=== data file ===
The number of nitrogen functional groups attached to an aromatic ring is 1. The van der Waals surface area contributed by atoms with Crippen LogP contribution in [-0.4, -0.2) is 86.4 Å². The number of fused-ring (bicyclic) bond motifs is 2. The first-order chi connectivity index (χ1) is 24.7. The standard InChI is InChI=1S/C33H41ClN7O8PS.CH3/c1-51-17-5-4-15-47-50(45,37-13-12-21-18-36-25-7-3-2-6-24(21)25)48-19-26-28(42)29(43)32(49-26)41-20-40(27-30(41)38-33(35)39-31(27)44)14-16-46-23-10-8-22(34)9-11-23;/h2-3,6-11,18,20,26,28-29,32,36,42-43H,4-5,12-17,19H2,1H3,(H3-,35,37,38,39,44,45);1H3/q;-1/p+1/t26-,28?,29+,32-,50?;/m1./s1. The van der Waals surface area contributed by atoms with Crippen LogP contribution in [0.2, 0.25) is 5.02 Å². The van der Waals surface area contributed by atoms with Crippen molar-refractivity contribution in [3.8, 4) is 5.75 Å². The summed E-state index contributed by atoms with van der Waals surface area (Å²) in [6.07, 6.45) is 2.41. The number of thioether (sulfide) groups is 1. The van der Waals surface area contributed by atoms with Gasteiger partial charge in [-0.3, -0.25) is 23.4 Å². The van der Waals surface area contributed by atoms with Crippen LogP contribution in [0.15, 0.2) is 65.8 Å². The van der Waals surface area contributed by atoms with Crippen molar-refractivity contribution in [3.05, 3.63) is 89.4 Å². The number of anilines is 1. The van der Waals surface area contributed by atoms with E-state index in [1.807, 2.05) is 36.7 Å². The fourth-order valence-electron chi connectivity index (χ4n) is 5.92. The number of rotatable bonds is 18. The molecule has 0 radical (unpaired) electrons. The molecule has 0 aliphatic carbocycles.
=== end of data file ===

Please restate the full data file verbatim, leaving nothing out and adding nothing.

The number of nitrogen functional groups attached to an aromatic ring is 1. The van der Waals surface area contributed by atoms with Crippen LogP contribution in [-0.4, -0.2) is 86.4 Å². The number of fused-ring (bicyclic) bond motifs is 2. The first-order chi connectivity index (χ1) is 24.7. The standard InChI is InChI=1S/C33H41ClN7O8PS.CH3/c1-51-17-5-4-15-47-50(45,37-13-12-21-18-36-25-7-3-2-6-24(21)25)48-19-26-28(42)29(43)32(49-26)41-20-40(27-30(41)38-33(35)39-31(27)44)14-16-46-23-10-8-22(34)9-11-23;/h2-3,6-11,18,20,26,28-29,32,36,42-43H,4-5,12-17,19H2,1H3,(H3-,35,37,38,39,44,45);1H3/q;-1/p+1/t26-,28?,29+,32-,50?;/m1./s1. The van der Waals surface area contributed by atoms with Crippen LogP contribution in [0.2, 0.25) is 5.02 Å². The van der Waals surface area contributed by atoms with Crippen molar-refractivity contribution in [3.8, 4) is 5.75 Å². The summed E-state index contributed by atoms with van der Waals surface area (Å²) in [6.07, 6.45) is 2.41. The number of thioether (sulfide) groups is 1. The van der Waals surface area contributed by atoms with Gasteiger partial charge in [-0.3, -0.25) is 23.4 Å². The van der Waals surface area contributed by atoms with Crippen LogP contribution in [0.15, 0.2) is 65.8 Å². The van der Waals surface area contributed by atoms with Crippen molar-refractivity contribution in [3.05, 3.63) is 89.4 Å². The number of anilines is 1. The van der Waals surface area contributed by atoms with E-state index in [1.807, 2.05) is 36.7 Å². The fourth-order valence-electron chi connectivity index (χ4n) is 5.92. The number of rotatable bonds is 18. The molecule has 0 radical (unpaired) electrons. The molecule has 0 aliphatic carbocycles.